Hari’s shift in Iraq to no small degree expresses nervousness within the ranks of imperialism’s professional media apologists at how exposed they have become. Hari has received a great deal of flak for supporting the Bush and Blair administrations in Iraq, and his hand-wringing represents an attempt to claw back some of his radical and left credentials.
To this end, he maintains that his position is in fact consistent because his support for invasion was “out of solidarity with Iraqis” who he claims overwhelmingly supported intervention to topple Hussein and who have now expressed “their clear desire for the US-UK troops to leave now.”
Even if it were true that the majority of Iraqis had illusions in the consequences of US intervention, this would only emphasise the necessity to provide political leadership based on a historically grounded understanding of the real nature of imperialism.
Today, Hari is somewhat cautiously opposed to military action against Iran, though late last year he was on British television complaining that the exposure of the lies about Iraq’s WMDs meant that people would unfortunately be less likely to believe Britain and the US when they warned of the real danger posed by Iran. But his retreat on Iraq still leaves open the possibility of him supporting imperialist intervention, whether against Iran or elsewhere in the world, while offering high-sounding moral justifications for removing a dictatorial regime that oppresses its own peoples.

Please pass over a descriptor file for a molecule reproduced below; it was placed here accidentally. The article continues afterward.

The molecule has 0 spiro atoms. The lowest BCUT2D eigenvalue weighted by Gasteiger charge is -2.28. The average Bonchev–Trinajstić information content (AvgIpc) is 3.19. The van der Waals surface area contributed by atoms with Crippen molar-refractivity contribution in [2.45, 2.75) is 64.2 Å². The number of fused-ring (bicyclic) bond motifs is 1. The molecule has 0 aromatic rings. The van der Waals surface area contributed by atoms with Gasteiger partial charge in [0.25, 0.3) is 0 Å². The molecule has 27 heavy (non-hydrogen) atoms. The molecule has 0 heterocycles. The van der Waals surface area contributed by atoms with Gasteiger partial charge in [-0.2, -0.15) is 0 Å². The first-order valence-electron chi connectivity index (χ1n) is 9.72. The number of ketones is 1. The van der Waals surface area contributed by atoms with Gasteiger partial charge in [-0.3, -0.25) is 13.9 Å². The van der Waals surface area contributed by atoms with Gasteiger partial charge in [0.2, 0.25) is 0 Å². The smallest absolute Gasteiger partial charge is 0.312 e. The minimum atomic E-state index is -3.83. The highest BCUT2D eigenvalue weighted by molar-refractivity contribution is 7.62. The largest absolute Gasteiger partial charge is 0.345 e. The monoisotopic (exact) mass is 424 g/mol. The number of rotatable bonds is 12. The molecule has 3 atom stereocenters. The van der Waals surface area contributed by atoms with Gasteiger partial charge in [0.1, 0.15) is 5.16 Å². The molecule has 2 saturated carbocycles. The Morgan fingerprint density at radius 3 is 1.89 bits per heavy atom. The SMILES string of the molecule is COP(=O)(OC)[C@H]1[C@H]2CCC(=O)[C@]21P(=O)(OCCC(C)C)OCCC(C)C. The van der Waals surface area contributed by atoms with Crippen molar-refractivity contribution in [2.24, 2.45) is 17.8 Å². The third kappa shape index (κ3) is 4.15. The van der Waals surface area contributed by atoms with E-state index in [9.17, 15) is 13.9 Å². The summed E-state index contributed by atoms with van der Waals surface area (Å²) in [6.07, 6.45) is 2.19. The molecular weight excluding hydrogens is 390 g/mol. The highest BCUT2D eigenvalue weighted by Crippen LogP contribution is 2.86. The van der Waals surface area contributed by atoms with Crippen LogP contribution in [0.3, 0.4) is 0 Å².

In any event, Hari’s belated admission of how singly he failed to understand the political consequences of his support for US and British military aggression against Iraq underscores the necessity of a scientific historical outlook that clearly distinguishes socialist policies from the pseudo-liberal apologetics peddled by himself and others. Only by developing a Marxist understanding amongst broad layers of workers, intellectuals and youth will it be possible for the international working class to politically combat further acts of barbarism by Washington, London and other major powers.